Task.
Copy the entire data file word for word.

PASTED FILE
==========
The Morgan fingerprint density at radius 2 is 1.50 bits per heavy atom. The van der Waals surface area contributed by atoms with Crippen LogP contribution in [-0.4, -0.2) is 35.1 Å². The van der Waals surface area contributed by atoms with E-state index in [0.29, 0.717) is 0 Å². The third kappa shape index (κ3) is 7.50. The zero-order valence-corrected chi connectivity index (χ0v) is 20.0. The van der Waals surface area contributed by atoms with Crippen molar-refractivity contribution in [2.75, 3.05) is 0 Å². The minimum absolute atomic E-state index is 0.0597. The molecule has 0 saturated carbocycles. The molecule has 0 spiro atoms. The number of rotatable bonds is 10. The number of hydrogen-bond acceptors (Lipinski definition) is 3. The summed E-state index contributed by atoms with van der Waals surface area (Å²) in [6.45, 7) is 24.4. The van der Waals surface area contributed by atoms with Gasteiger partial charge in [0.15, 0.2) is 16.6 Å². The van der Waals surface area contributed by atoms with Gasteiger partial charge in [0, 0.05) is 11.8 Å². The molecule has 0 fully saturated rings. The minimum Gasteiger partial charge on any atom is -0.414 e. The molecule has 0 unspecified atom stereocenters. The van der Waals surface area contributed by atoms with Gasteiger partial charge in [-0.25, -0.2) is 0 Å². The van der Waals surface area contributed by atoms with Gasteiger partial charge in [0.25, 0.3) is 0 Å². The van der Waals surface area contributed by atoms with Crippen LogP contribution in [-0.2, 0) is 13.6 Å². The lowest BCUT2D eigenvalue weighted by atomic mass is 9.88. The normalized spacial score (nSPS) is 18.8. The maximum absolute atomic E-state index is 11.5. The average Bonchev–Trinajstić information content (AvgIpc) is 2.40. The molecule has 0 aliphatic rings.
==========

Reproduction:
The Morgan fingerprint density at radius 2 is 1.50 bits per heavy atom. The van der Waals surface area contributed by atoms with Crippen LogP contribution in [-0.4, -0.2) is 35.1 Å². The van der Waals surface area contributed by atoms with E-state index in [0.29, 0.717) is 0 Å². The third kappa shape index (κ3) is 7.50. The zero-order valence-corrected chi connectivity index (χ0v) is 20.0. The van der Waals surface area contributed by atoms with Crippen molar-refractivity contribution in [2.75, 3.05) is 0 Å². The minimum absolute atomic E-state index is 0.0597. The molecule has 0 saturated carbocycles. The molecule has 0 spiro atoms. The number of rotatable bonds is 10. The number of hydrogen-bond acceptors (Lipinski definition) is 3. The summed E-state index contributed by atoms with van der Waals surface area (Å²) in [6.45, 7) is 24.4. The van der Waals surface area contributed by atoms with Gasteiger partial charge in [0.15, 0.2) is 16.6 Å². The van der Waals surface area contributed by atoms with Gasteiger partial charge in [0, 0.05) is 11.8 Å². The molecule has 0 fully saturated rings. The minimum Gasteiger partial charge on any atom is -0.414 e. The molecule has 0 unspecified atom stereocenters. The van der Waals surface area contributed by atoms with Gasteiger partial charge in [-0.25, -0.2) is 0 Å². The van der Waals surface area contributed by atoms with Gasteiger partial charge in [0.25, 0.3) is 0 Å². The van der Waals surface area contributed by atoms with Crippen LogP contribution in [-0.2, 0) is 13.6 Å². The lowest BCUT2D eigenvalue weighted by atomic mass is 9.88. The normalized spacial score (nSPS) is 18.8. The maximum absolute atomic E-state index is 11.5. The average Bonchev–Trinajstić information content (AvgIpc) is 2.40. The molecule has 0 aliphatic rings.